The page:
By Kate Nutting:
When you step out onto the streets of New Delhi, one of first things you notice is the array of brightly coloured rickshaws lined up along the road. In urban India, automated and tandem rickshaws are a regular sight as both are a common form of transport, often used in place of taxis. It is estimated that there approximately seven million rickshaws operating in India today. Since most drivers can only afford to rent their rickshaw, they generally only receive a meagre 50% of their daily income as profit.
A recent study conducted by Madeline Hickman from the Massachusetts Institute of Technology, has unsurprisingly found that bicycle rickshaws are not safe for the drivers. Bicycle rickshaws have only one speed and an extremely high gear ratio, making it difficult for drivers to pedal while weighted down by up to five people on board. Given that rickshaw drivers are often malnourished, the drivers are at serious risk of health complications due to the physical stress that they are under on a daily basis.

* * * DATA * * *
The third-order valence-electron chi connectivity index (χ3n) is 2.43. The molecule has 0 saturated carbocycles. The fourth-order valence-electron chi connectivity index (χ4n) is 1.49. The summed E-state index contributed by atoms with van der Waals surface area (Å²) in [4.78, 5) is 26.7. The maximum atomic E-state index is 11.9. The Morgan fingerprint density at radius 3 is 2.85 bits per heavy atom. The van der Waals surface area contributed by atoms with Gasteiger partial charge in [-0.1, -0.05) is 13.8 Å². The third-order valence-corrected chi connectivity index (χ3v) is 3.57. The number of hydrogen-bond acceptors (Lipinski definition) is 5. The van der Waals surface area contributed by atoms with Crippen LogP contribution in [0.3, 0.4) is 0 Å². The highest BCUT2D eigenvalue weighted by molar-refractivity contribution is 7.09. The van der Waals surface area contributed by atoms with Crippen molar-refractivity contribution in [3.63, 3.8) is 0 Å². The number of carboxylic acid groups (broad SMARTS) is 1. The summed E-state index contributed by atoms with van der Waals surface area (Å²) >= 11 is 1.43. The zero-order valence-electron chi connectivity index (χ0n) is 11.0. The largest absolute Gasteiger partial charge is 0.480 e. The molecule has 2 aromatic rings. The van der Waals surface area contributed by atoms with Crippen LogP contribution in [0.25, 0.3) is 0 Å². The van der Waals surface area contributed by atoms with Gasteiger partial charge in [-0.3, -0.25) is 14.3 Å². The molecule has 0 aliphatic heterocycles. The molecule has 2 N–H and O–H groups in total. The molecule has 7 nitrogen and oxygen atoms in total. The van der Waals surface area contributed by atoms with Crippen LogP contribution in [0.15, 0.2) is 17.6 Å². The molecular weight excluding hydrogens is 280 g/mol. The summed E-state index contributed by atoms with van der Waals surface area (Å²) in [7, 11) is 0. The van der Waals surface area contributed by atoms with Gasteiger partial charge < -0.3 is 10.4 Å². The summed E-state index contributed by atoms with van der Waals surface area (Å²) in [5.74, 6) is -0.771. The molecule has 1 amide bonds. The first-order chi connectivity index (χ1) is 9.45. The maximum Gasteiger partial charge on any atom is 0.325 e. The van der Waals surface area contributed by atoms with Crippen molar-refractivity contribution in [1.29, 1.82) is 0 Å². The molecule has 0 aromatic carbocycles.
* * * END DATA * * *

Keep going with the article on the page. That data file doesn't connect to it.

Anbu has been driving his rickshaw for around eight years. In broken English, he tells me that he is far from home and spends most nights asleep on the backseat of his rickshaw. He works in the city to send money back to his wife and children who live far away. He laughs and say that he gets very tired. He does not really understand my questions but you can tell that he desperately wants to go home. Anbu looks sad and tired, but proud when we pay him and say farewell. His tiresome day and story would be strikingly similar to thousands of other men around India who work in the gruelling rickshaw business.